First credit rating for the Turks and Caicos

A major bond-rating agency granted Turks and Caicos a favorable credit rating this week, marking a significant milestone in the young nation's development.

New York-based Standard & Poor's Financial Services announced the country's "BBB+" sovereign credit rating on Tuesday, Jul 1. It's the first credit rating ever assigned to the TCI government, and officials expect it to reduce government costs and offer private investors lower rates on borrowing.

A BBB rating is the entry-level qualification in what S&P calls its Investment Grade category -- the highest type of long-term credit ratings offered by the company. Lenders use the designations as relative indicators of risk when establishing interest rates. Only AAA, AA and A offer access to lower market rates.

S&P defines a BBB rating as "Adequate capacity to meet financial commitments, but more subject to adverse economic conditions," with the "+" denoting relative standing within the category.

Long-term ratings below BBB are designated "Speculative Grade."

TCI Premier the Hon. Dr. Rufus Ewing had been anticipating a rating from S&P, but said this week's BBB+ designation was at the high end of his expectations, putting the nation on par with regional neighbors Aruba, Curacao and Montserrat. He called the announcement crucial to the country's economic plans.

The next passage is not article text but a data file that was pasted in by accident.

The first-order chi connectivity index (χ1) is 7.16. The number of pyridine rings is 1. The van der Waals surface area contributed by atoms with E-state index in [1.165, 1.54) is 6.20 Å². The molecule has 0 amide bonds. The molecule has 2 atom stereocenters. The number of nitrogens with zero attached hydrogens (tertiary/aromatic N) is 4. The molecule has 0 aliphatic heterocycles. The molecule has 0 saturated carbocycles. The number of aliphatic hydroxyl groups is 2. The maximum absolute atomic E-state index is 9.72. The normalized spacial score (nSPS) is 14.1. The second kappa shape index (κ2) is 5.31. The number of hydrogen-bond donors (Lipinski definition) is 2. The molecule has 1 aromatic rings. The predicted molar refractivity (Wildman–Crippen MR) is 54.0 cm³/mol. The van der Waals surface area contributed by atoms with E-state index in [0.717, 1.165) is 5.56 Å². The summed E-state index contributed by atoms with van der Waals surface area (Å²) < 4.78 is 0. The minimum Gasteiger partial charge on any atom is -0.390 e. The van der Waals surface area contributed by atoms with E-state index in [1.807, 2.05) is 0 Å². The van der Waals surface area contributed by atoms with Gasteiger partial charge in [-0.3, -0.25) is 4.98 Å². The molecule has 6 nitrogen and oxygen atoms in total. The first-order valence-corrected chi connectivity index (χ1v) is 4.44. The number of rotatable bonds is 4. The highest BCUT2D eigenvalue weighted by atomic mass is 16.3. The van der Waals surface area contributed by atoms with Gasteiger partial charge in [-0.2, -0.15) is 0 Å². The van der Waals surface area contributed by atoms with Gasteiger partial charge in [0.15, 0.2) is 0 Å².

“We can take great pride in noting that this terrific rating news bucks the trends of other Caribbean economies, some of whom have been recently downgraded and given negative outlooks," he said.

The TCI Government holds about $121 million in debt, and hopes to have that number down to about $85 million by 2016, when a UK loan guarantee expires. After the global financial and local government crises of 2008-10, the nation has been on a fiscal comeback -- first under UK administration, but more recently under home rule.

Over the past four years, Turks and Caicos has turned its annual deficits into surpluses, including $47.6 million in fiscal 2012-13, and $30.7 million in 2013-14.

Standard & Poor's Turks and Caicos decision cited anticipated GDP growth of 3 percent over the next three years, and touted the positive effects of multiple tourism projects.

"This is terrific news for the Turks and Caicos economy, and just reward for the hard work of everyone who has helped the country reach this latest stage in its development,” said His Excellency Governor Peter Beckingham.”